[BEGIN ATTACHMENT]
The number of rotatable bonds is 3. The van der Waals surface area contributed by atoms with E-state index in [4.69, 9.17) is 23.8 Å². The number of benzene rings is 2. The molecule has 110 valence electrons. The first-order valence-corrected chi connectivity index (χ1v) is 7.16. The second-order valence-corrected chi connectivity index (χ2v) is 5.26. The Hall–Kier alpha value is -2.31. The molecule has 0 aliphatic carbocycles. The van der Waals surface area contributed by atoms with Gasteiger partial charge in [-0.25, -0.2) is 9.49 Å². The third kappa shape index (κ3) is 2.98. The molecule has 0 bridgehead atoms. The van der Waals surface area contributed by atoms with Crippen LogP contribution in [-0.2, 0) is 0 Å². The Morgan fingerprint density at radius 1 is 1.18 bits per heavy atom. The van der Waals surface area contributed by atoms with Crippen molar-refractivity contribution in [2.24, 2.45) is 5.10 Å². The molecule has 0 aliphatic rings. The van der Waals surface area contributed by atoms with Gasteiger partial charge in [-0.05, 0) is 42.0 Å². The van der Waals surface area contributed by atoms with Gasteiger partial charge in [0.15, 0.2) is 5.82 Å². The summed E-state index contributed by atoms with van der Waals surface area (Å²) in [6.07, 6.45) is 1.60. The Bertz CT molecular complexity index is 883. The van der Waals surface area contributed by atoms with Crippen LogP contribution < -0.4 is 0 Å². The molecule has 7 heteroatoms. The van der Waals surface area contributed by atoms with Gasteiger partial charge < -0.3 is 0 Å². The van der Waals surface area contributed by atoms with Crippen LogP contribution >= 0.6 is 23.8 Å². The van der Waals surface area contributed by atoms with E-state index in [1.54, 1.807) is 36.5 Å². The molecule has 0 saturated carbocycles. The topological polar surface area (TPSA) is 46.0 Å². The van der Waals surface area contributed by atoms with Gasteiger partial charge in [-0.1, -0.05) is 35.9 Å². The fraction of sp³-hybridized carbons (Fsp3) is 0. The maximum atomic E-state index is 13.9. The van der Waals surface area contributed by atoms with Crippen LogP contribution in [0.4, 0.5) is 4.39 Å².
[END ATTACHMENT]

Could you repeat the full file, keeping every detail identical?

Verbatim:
The number of rotatable bonds is 3. The van der Waals surface area contributed by atoms with E-state index in [4.69, 9.17) is 23.8 Å². The number of benzene rings is 2. The molecule has 110 valence electrons. The first-order valence-corrected chi connectivity index (χ1v) is 7.16. The second-order valence-corrected chi connectivity index (χ2v) is 5.26. The Hall–Kier alpha value is -2.31. The molecule has 0 aliphatic carbocycles. The van der Waals surface area contributed by atoms with Gasteiger partial charge in [-0.25, -0.2) is 9.49 Å². The third kappa shape index (κ3) is 2.98. The molecule has 0 bridgehead atoms. The van der Waals surface area contributed by atoms with Crippen LogP contribution in [-0.2, 0) is 0 Å². The Morgan fingerprint density at radius 1 is 1.18 bits per heavy atom. The van der Waals surface area contributed by atoms with Crippen molar-refractivity contribution in [2.24, 2.45) is 5.10 Å². The molecule has 0 aliphatic rings. The van der Waals surface area contributed by atoms with Gasteiger partial charge in [-0.05, 0) is 42.0 Å². The van der Waals surface area contributed by atoms with Gasteiger partial charge in [0.15, 0.2) is 5.82 Å². The summed E-state index contributed by atoms with van der Waals surface area (Å²) in [6.07, 6.45) is 1.60. The Bertz CT molecular complexity index is 883. The van der Waals surface area contributed by atoms with Crippen LogP contribution < -0.4 is 0 Å². The molecule has 7 heteroatoms. The van der Waals surface area contributed by atoms with Gasteiger partial charge < -0.3 is 0 Å². The van der Waals surface area contributed by atoms with Crippen LogP contribution >= 0.6 is 23.8 Å². The van der Waals surface area contributed by atoms with E-state index in [1.54, 1.807) is 36.5 Å². The molecule has 0 saturated carbocycles. The topological polar surface area (TPSA) is 46.0 Å². The van der Waals surface area contributed by atoms with Gasteiger partial charge in [-0.1, -0.05) is 35.9 Å². The fraction of sp³-hybridized carbons (Fsp3) is 0. The maximum atomic E-state index is 13.9. The van der Waals surface area contributed by atoms with Crippen LogP contribution in [0.4, 0.5) is 4.39 Å².